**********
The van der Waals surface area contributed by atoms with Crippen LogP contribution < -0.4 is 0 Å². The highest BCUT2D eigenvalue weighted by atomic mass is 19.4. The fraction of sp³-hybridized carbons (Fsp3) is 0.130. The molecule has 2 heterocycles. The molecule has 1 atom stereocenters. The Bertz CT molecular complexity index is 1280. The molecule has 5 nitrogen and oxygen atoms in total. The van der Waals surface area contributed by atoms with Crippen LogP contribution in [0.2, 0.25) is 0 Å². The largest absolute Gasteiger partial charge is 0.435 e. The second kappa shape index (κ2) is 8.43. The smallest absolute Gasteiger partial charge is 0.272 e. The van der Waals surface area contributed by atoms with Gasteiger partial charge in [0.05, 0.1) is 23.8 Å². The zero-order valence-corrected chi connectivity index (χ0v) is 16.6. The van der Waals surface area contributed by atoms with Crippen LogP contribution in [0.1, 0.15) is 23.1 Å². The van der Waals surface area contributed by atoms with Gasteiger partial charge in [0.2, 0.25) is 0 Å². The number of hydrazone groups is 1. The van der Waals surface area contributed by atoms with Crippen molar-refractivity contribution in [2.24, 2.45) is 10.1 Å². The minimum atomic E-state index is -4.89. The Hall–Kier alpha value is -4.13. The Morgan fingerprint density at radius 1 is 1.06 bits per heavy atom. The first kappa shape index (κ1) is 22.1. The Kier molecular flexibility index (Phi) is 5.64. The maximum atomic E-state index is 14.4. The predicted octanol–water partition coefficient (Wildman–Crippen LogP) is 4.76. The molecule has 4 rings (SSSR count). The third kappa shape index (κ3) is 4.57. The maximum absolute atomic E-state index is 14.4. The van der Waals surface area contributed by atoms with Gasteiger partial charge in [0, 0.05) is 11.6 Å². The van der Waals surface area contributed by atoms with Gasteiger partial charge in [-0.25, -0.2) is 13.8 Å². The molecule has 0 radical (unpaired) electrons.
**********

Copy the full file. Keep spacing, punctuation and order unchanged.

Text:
The van der Waals surface area contributed by atoms with Crippen LogP contribution < -0.4 is 0 Å². The highest BCUT2D eigenvalue weighted by atomic mass is 19.4. The fraction of sp³-hybridized carbons (Fsp3) is 0.130. The molecule has 2 heterocycles. The molecule has 1 atom stereocenters. The Bertz CT molecular complexity index is 1280. The molecule has 5 nitrogen and oxygen atoms in total. The van der Waals surface area contributed by atoms with Crippen LogP contribution in [0.2, 0.25) is 0 Å². The largest absolute Gasteiger partial charge is 0.435 e. The second kappa shape index (κ2) is 8.43. The smallest absolute Gasteiger partial charge is 0.272 e. The van der Waals surface area contributed by atoms with Gasteiger partial charge in [0.05, 0.1) is 23.8 Å². The zero-order valence-corrected chi connectivity index (χ0v) is 16.6. The van der Waals surface area contributed by atoms with Crippen LogP contribution in [0.1, 0.15) is 23.1 Å². The van der Waals surface area contributed by atoms with Gasteiger partial charge in [0.2, 0.25) is 0 Å². The number of hydrazone groups is 1. The van der Waals surface area contributed by atoms with Crippen molar-refractivity contribution in [2.24, 2.45) is 10.1 Å². The minimum atomic E-state index is -4.89. The Hall–Kier alpha value is -4.13. The Morgan fingerprint density at radius 1 is 1.06 bits per heavy atom. The first kappa shape index (κ1) is 22.1. The Kier molecular flexibility index (Phi) is 5.64. The maximum atomic E-state index is 14.4. The predicted octanol–water partition coefficient (Wildman–Crippen LogP) is 4.76. The molecule has 4 rings (SSSR count). The third kappa shape index (κ3) is 4.57. The maximum absolute atomic E-state index is 14.4. The van der Waals surface area contributed by atoms with Gasteiger partial charge in [0, 0.05) is 11.6 Å². The van der Waals surface area contributed by atoms with Gasteiger partial charge in [-0.25, -0.2) is 13.8 Å². The molecule has 0 radical (unpaired) electrons.